2aUW1. Observations of anomalous acoustic penetration into sediment at shallow grazing angles.

Session: Tuesday Morning, May 14

Time: 8:05

Author: Joseph L. Lopes
Location: Coastal Systems Station Dahlgren Div., Naval Surface Warfare Ctr., Code 130B, 6703 West Hwy. 98, Panama City, FL 32407-7001


Buried mines pose a difficult problem for mine countermeasures operations. Mines may naturally bury in coastal waters where wave-induced effects are significant near the bottom. Current techniques for acoustic detection and classification of a buried mine require a high-resolution imaging sonar with bottom penetrating capability. Recently, anomalous acoustic penetration into sediment at shallow grazing angles was observed during a series of experiments which acoustically characterized the shallow water environment. These experiments employed a stationary sonar tower complete with pan and tilt motors. In the initial experiments, backscattered returns from objects of opportunity were recorded; these objects were either partially or completely buried near the water--sediment interface. In a later experiment, buried calibrated retroreflectors and a buried hydrophone were also utilized; the hydrophone was used to measure in-sediment sound-pressure levels. Results of the backscattered returns from the objects of opportunity and calibrated retroreflectors will be presented. Also, the measured in-sediment sound-pressure levels will be compared to the SAFARI (seismic and acoustic fast field algorithm for range-independent environments) code and will be further compared to results reported in the literature. [Work supported by the Office of Naval Research.]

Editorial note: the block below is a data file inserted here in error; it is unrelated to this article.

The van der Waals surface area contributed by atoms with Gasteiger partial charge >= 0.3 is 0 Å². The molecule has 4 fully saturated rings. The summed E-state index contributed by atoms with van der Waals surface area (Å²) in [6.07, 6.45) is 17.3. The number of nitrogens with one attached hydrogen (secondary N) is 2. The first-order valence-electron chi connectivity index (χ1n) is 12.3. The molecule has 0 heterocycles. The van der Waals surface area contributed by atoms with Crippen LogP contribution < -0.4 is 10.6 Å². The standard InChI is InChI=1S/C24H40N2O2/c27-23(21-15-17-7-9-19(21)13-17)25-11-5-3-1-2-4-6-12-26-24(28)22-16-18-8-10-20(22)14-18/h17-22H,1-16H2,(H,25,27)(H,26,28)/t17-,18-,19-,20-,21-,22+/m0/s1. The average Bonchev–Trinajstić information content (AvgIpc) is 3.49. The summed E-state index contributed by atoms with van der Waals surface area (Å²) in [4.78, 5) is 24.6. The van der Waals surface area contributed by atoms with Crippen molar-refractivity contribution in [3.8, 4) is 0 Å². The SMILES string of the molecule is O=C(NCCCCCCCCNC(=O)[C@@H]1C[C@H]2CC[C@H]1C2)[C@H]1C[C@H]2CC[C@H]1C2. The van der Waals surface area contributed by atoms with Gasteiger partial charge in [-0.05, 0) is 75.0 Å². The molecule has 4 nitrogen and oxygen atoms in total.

from ASA 131st Meeting, Indianapolis, May 1996